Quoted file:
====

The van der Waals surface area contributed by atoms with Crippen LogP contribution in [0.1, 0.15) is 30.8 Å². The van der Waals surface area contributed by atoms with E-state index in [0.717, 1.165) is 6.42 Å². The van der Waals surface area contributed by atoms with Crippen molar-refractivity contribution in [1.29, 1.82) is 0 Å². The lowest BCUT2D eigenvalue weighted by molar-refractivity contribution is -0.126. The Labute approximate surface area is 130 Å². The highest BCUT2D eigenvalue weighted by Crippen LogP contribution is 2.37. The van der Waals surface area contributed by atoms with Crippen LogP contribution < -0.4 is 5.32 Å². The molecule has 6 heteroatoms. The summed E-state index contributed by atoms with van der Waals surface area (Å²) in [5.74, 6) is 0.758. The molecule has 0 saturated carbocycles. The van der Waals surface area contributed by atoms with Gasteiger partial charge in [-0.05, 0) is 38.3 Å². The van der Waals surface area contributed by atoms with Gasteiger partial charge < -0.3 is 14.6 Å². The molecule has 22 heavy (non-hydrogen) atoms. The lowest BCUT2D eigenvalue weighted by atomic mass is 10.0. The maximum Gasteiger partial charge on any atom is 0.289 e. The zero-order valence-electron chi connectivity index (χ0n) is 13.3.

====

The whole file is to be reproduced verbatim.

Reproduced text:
The van der Waals surface area contributed by atoms with Crippen LogP contribution in [0.1, 0.15) is 30.8 Å². The van der Waals surface area contributed by atoms with E-state index in [0.717, 1.165) is 6.42 Å². The van der Waals surface area contributed by atoms with Crippen molar-refractivity contribution in [1.29, 1.82) is 0 Å². The lowest BCUT2D eigenvalue weighted by molar-refractivity contribution is -0.126. The Labute approximate surface area is 130 Å². The highest BCUT2D eigenvalue weighted by Crippen LogP contribution is 2.37. The van der Waals surface area contributed by atoms with Crippen LogP contribution < -0.4 is 5.32 Å². The molecule has 6 heteroatoms. The summed E-state index contributed by atoms with van der Waals surface area (Å²) in [5.74, 6) is 0.758. The molecule has 0 saturated carbocycles. The van der Waals surface area contributed by atoms with Gasteiger partial charge in [-0.05, 0) is 38.3 Å². The van der Waals surface area contributed by atoms with Gasteiger partial charge < -0.3 is 14.6 Å². The molecule has 22 heavy (non-hydrogen) atoms. The lowest BCUT2D eigenvalue weighted by atomic mass is 10.0. The maximum Gasteiger partial charge on any atom is 0.289 e. The zero-order valence-electron chi connectivity index (χ0n) is 13.3.